For the past decade, the artist has been focused on painting grand and graphic scenes of Earth and its celestial environs. In the summer of 2017, Loeb traveled to Jackson Hole, Wyoming to experience firsthand the “Great American Eclipse.” His meticulously painted images capture the intimacy and immensity of this existential event. The artist continues to build on these themes, creating paintings that expand the terrestrial view and that show dreamlike images beyond humanity’s known world.
Since his first solo show at Mary Boone Gallery in 1999, Loeb has had solo shows at White Cube in London, Mario Diacono Gallery in Boston, Jablonka Gallery in Cologne, and Acquavella Galleries in New York. In 2006, the Aldrich Contemporary Art Museum in Connecticut held a retrospective of his work. He is co-represented by Acquavella Galleries and Pace Gallery. At Frieze New York in 2019, Acquavella Galleries presented Loeb’s paintings as a solo exhibition, only the second time in the gallery’s history that they have dedicated their presentation at a fair to a single artist.
Pace is a leading international art gallery representing some of the most influential contemporary artists and estates from the past century, holding decades-long relationships with Alexander Calder, Jean Dubuffet, Barbara Hepworth, Agnes Martin, Louise Nevelson, Isamu Noguchi, and Mark Rothko. Pace enjoys a unique U.S. heritage spanning East and West coasts through its early support of artists central to the Abstract Expressionist and Light and Space movements.
Since its founding by Arne Glimcher in 1960, Pace has developed a distinguished legacy as an artist-first gallery that mounts seminal historical and contemporary exhibitions. Under the current leadership of President and CEO Marc Glimcher, Pace continues to support its artists and share their visionary work with audiences worldwide by remaining at the forefront of innovation. Now in its seventh decade, the gallery advances its mission through a robust global program—comprising exhibitions, artist projects, public installations, institutional collaborations, performances, and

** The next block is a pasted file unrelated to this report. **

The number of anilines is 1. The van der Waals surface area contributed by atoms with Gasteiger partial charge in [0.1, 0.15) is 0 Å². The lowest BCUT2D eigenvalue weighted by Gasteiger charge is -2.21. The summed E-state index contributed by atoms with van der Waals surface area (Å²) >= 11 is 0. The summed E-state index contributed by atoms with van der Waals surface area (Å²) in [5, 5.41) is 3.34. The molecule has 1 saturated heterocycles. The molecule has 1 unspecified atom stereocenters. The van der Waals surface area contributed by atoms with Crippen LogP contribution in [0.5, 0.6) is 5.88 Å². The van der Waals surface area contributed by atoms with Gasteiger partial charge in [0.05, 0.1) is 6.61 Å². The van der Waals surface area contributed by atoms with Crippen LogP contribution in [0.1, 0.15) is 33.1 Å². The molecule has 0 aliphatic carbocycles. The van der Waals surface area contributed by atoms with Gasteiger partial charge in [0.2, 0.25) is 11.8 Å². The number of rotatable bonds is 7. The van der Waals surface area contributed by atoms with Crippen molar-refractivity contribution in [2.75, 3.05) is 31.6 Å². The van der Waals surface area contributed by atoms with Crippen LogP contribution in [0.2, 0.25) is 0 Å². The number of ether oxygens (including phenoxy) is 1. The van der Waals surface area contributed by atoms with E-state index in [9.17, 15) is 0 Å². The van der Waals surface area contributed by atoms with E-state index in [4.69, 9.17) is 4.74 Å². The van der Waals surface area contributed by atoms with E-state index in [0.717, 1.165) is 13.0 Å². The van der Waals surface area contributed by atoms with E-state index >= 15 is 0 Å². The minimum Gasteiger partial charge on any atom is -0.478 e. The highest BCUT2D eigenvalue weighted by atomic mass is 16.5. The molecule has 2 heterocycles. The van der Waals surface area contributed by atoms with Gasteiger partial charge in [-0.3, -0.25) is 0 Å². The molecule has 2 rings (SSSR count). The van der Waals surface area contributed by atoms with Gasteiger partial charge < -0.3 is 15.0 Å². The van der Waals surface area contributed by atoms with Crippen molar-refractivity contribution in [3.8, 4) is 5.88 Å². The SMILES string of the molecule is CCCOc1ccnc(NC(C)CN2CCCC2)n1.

interdisciplinary projects. Pace has a legacy in art bookmaking and has published over five hundred titles in close collaboration with artists, with a focus on original scholarship and on introducing new voices to the art historical canon. The gallery has also spearheaded exploration into the intersection of art and technology through new
business models, exhibition interpretation tools, and representation of artists engaging with technology.
Today, Pace has nine locations worldwide including London, Geneva, a strong foothold in Palo Alto, and two galleries in New York—its headquarters at 540 West 25th Street, which welcomed almost 120,000 visitors and programmed 20 shows in its first six months, and an adjacent 8,000 sq. ft. exhibition space at 510 West 25th Street. Pace was one of the first international galleries to establish outposts in Asia where it operates permanent spaces in Hong Kong and Seoul. In July 2020 Pace opened a temporary gallery space in East Hampton, New York that will be programmed through October 2021. Additionally, the gallery’s seasonal exhibition space in Palm Beach will be open through spring 2021. In fall 2021, Pace will continue to expand its European presence with the opening of a larger gallery space in London.